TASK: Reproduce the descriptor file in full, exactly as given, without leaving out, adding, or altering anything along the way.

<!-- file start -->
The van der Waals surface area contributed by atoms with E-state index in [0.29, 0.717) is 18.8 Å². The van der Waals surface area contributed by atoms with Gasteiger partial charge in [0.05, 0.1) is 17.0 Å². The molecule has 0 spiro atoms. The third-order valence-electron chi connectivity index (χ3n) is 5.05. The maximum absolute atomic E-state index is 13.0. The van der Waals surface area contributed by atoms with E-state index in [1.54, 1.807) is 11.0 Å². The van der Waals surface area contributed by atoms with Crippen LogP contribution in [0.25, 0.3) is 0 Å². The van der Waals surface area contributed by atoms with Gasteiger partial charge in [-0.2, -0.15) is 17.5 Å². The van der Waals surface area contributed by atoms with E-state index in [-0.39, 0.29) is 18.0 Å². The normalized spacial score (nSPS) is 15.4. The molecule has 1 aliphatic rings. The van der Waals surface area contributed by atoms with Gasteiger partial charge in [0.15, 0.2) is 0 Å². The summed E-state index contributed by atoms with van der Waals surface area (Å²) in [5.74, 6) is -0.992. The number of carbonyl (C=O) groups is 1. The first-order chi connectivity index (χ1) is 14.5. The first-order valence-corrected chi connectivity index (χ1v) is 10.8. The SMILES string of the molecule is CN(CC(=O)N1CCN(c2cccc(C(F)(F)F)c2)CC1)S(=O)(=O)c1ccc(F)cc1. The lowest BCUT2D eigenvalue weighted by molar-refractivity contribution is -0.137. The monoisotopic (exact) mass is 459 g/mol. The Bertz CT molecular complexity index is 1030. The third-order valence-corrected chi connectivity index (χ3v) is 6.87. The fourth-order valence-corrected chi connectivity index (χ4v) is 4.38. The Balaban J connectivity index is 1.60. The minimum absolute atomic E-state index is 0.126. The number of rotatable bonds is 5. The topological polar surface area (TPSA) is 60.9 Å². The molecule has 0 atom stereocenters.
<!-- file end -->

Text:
The van der Waals surface area contributed by atoms with E-state index in [0.29, 0.717) is 18.8 Å². The van der Waals surface area contributed by atoms with Gasteiger partial charge in [0.05, 0.1) is 17.0 Å². The molecule has 0 spiro atoms. The third-order valence-electron chi connectivity index (χ3n) is 5.05. The maximum absolute atomic E-state index is 13.0. The van der Waals surface area contributed by atoms with E-state index in [1.54, 1.807) is 11.0 Å². The van der Waals surface area contributed by atoms with Crippen LogP contribution in [0.25, 0.3) is 0 Å². The van der Waals surface area contributed by atoms with Gasteiger partial charge in [-0.2, -0.15) is 17.5 Å². The van der Waals surface area contributed by atoms with E-state index in [-0.39, 0.29) is 18.0 Å². The normalized spacial score (nSPS) is 15.4. The molecule has 1 aliphatic rings. The van der Waals surface area contributed by atoms with Gasteiger partial charge in [0.15, 0.2) is 0 Å². The summed E-state index contributed by atoms with van der Waals surface area (Å²) in [5.74, 6) is -0.992. The number of carbonyl (C=O) groups is 1. The first-order chi connectivity index (χ1) is 14.5. The first-order valence-corrected chi connectivity index (χ1v) is 10.8. The SMILES string of the molecule is CN(CC(=O)N1CCN(c2cccc(C(F)(F)F)c2)CC1)S(=O)(=O)c1ccc(F)cc1. The lowest BCUT2D eigenvalue weighted by molar-refractivity contribution is -0.137. The monoisotopic (exact) mass is 459 g/mol. The Bertz CT molecular complexity index is 1030. The third-order valence-corrected chi connectivity index (χ3v) is 6.87. The fourth-order valence-corrected chi connectivity index (χ4v) is 4.38. The Balaban J connectivity index is 1.60. The minimum absolute atomic E-state index is 0.126. The number of rotatable bonds is 5. The topological polar surface area (TPSA) is 60.9 Å². The molecule has 0 atom stereocenters.